I feel the frame is very strong , but i did not know that the frames came in different weights.

    how do I know whcih weight frame i have? The frame seems plenty heavy solid steel to me.

  17. #17
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    Default Ruger

    I have a Ruger Stainless GP 100 with the 4 inch barrel and it shoots well enough and accurate enough. It is pretty rugged and sturdy! I wouldn't mind trying the S&W however in 6". I just couldn't bring myself to pay the price for such a nice gun that I plan to only beat up on the trail when I take it out. I did pay the extra however for the 44 Mag and got the S&W Mountain Gun 4" Stainless. Definitely worth it there.

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    Default Frame Weigths

    Cold Zero,

    I am working from memory here, so if anyone catches me in an error, please accept my apologies and send me corrections.

    As I recall, the Colt Diamondback was Colt's top of the line centerfire revolver for accuracy, available in 22 rimfire and 38 Special. It also had a better finish than the Python, but the same frame.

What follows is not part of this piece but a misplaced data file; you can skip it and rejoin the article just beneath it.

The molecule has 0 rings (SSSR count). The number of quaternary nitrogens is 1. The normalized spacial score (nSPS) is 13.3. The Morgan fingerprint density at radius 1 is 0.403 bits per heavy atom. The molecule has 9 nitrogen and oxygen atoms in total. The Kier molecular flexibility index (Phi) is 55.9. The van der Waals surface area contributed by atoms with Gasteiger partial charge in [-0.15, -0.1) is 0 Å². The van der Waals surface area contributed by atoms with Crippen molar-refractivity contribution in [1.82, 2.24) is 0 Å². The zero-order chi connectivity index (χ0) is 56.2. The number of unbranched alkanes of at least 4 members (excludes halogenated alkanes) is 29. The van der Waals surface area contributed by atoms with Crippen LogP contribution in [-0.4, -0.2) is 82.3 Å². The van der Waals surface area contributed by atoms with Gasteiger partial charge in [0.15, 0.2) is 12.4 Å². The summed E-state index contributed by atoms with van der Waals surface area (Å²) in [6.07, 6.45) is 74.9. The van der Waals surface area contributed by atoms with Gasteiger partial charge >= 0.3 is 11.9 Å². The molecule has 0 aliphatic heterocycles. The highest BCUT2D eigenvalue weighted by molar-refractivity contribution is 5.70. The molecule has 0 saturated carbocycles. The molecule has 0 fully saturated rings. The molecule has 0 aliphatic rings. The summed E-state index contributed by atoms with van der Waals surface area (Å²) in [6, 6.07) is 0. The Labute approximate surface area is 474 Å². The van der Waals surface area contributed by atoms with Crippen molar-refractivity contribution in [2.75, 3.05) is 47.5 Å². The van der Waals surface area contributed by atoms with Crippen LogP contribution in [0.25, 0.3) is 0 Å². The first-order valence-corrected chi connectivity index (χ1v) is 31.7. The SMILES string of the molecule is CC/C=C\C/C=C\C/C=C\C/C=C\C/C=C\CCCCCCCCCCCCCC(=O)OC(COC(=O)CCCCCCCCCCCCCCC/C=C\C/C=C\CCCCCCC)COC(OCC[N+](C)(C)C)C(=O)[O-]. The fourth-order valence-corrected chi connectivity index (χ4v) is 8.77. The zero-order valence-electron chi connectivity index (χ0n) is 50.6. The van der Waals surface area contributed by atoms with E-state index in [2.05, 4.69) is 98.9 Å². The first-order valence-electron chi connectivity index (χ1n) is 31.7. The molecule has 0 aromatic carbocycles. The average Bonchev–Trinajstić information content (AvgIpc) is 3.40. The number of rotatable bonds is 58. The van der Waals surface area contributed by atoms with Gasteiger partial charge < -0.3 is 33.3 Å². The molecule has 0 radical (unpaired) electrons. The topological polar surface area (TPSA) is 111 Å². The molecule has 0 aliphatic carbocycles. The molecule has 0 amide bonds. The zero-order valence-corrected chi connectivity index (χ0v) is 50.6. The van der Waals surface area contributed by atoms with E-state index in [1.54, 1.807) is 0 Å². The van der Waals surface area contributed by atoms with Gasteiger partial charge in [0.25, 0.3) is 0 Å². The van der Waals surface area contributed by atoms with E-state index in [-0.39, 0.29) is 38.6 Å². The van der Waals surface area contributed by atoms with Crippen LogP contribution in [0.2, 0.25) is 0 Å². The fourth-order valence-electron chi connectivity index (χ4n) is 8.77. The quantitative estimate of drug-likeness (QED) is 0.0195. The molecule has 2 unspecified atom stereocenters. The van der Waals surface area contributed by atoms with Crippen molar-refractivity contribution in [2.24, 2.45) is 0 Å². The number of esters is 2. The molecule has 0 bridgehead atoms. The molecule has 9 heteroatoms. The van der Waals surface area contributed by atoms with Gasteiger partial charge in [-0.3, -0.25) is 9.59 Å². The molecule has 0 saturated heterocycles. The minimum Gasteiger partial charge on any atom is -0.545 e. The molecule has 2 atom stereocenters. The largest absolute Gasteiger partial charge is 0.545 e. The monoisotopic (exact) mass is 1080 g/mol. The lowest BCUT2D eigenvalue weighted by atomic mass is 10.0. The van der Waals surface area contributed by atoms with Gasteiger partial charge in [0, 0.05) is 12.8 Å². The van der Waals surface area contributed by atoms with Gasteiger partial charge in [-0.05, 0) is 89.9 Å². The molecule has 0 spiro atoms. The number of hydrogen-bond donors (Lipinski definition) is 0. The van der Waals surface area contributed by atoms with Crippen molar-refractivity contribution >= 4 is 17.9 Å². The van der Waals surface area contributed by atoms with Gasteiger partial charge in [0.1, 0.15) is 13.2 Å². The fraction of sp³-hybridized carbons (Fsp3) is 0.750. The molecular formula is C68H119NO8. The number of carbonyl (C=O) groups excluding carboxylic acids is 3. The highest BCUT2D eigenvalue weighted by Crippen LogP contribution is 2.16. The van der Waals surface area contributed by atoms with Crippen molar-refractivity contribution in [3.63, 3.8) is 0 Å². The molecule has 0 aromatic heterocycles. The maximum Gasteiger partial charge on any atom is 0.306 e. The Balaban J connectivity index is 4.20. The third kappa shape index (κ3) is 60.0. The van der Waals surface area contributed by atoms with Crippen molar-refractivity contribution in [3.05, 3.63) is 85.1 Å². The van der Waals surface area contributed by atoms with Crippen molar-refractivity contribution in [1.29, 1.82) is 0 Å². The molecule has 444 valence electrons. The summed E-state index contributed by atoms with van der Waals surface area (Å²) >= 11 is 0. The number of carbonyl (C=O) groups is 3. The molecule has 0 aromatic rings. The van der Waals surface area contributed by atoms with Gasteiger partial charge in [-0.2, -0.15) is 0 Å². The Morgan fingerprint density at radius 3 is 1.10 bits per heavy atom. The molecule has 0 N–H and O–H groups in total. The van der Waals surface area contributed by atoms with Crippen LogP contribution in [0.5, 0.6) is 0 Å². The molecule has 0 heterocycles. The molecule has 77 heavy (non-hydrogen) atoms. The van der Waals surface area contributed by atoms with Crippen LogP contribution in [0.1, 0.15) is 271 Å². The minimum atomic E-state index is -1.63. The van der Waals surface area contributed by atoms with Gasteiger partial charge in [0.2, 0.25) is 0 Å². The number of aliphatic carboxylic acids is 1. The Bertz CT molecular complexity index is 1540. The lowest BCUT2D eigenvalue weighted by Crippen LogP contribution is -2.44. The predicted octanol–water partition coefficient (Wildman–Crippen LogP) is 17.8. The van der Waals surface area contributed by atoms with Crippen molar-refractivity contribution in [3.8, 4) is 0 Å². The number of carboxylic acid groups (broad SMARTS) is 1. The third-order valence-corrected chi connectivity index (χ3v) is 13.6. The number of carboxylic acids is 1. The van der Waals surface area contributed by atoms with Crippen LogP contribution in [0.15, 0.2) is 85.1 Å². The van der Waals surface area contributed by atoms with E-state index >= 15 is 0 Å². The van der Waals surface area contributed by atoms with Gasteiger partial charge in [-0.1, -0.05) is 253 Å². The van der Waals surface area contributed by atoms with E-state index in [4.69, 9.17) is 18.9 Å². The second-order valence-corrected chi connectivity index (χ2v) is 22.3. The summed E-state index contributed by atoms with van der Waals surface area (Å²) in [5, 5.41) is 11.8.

I believe the Python was a Diamondback with a .357 magnum cylinder and without some target accessories (also a few were made in 44 special and 41 magnum). (And there was the King Cobra.) But built on the same frame as the Diamondback.

    The Anaconda was an entirely different (larger) frame, but the same lockwork design as the python/diamondback, but larger parts. the 44 Magnum version of the Python. (There was no 44 Special version of the Anaconda that I know of.)

    I believe that the Diamondback/Python frame was just dimensionally too small for the 44 magnum and 45 Long Colt cartridges. So the Python and Anaconda could be called the same gun in different sizes with no other difference in quality

    Now, for durability. Frames stretch and flex with each explosion. Barrel whip will affect accuracy by fractions. But I have never heard of any modern gun, handled and loaded properly that "shot loose" from even as many as 10,000 rounds. But I know that metal will eventually fatigue and fail, so if you plant to put maybe 100,000 full power rounds through a revolver, I would go for a heavier frame and a larger, heavier cylinder. Under 10,000? just make sure you don't run the pressures up higher than manufacturer's recommendations and you should be fine.